Operational and embodied CO2:
The use of concrete in buildings can lead to questions regarding
its embodied CO2, which is often thought to be much higher than
other construction materials. In reality, the difference is typically quite small, and
becomes insignificant when compared to a building's operational CO2
emissions over its life.
In buildings where the inherent thermal mass of concrete forms
part of the cooling strategy, any additional embodied CO2 burden
can in fact be offset many times over. This can be shown quite
simply by comparing the embodied and operational CO2 emissions per
m2 for a typical air-conditioned office with those of a typical
mixed-mode office i.e. one that is cooled using thermal mass in
conjunction with natural and mechanical ventilation.
A source of data for the embodied CO2 of office buildings is
life cycle assessment research on steel and concrete framed
buildings. One of the conclusions of the study was that overall
there is no significant difference between steel composite,
reinforced concrete and precast concrete options with regard to
embodied CO2. For a small to medium rise office, built to a
developer's standard specification, the range of embodied CO2 for
different options was equivalent to only 16 months CO2 emissions
from an energy-efficient, air-conditioned office [1,2].
A source of data for operational CO2 emissions is the BCO Guide
which reports that for a mixed-mode office that utilises thermal
mass, the annual CO2 emissions are around 40-80 kg/m2 per year .
This is applicable to a solid in-situ concrete slab or a precast
hollowcore option. The annual CO2 emissions from an
energy-efficient air conditioned office are around 60-90 kg/m2 .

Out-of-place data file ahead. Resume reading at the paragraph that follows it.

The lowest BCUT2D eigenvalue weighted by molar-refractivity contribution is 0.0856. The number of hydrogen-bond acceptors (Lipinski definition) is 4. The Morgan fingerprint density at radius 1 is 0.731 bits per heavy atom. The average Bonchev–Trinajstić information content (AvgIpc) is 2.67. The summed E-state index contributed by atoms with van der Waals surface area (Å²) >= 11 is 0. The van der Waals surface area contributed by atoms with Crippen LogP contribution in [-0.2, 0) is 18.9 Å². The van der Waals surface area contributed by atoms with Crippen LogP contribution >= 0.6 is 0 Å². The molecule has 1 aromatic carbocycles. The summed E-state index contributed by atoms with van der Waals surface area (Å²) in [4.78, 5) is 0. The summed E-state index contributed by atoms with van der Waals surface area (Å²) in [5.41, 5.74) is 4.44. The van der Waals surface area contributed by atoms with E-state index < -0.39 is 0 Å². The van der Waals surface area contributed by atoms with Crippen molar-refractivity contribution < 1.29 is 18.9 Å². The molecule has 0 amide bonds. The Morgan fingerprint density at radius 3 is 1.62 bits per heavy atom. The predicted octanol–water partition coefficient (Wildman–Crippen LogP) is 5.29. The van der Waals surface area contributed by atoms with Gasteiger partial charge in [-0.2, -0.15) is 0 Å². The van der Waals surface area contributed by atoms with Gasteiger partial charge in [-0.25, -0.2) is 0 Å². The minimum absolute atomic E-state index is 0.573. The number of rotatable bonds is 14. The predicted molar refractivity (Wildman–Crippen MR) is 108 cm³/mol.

The range of values arise from variations in building location and
activity within, as well as mechanical design and building
management. Design and management are vital if operational CO2
emissions are to be minimised, but it is clear that the conceptual
design choice of utilising thermal mass gives the best chance of
minimising operational CO2 emissions.
If, conservatively, the 'mixed-mode office' building  is
considered to have the greatest embodied energy from Eaton &
Amato  and the air-conditioned building  is considered to
have the least embodied energy from Eaton & Amato, then the
comparative graph in Figure 1 can be drawn. From Figure 1 it can be
seen that the additional CO2 in the thermally massive building is
offset in only six years. More moderate assumptions would see the
crossover even earlier.
To most effectively design for thermal mass, a slab thickness of
over 200mm can be fully utilised by exposing it on both the soffit
and the top surfaces; the latter by use of hard finishes or
underfloor ventilation. If it can only be exposed on one surface a
thickness of 150mm to 200mm concrete can act effectively in storing
and releasing energy during particularly hot weather. For more
details on thickness of concrete required to maximise thermal mass
Thermal Mass from the Publications Library.
Radiance from thermally-massive surfaces is an important part of
maximising thermal mass benefits. Whilst passing air over 'hidden'
surfaces has a beneficial effect, unless occupants can see the
surface of the thermal mass they do not gain the additional benefit
of the radiance. It is to be noted that the thermal comfort of an
occupant is dependent on air temperature and radiant temperature
(the temperature of surfaces that can be seen). Therefore, exposed
concrete slab soffits and concrete walls should be considered at
the earliest stages of design.
The integration of services into a design where structure and
slabs are exposed offers challenges to the design team.
Utilisation of Thermal Mass in Non-residential Buildings from
The Concrete Centre is a useful tool to designers facing this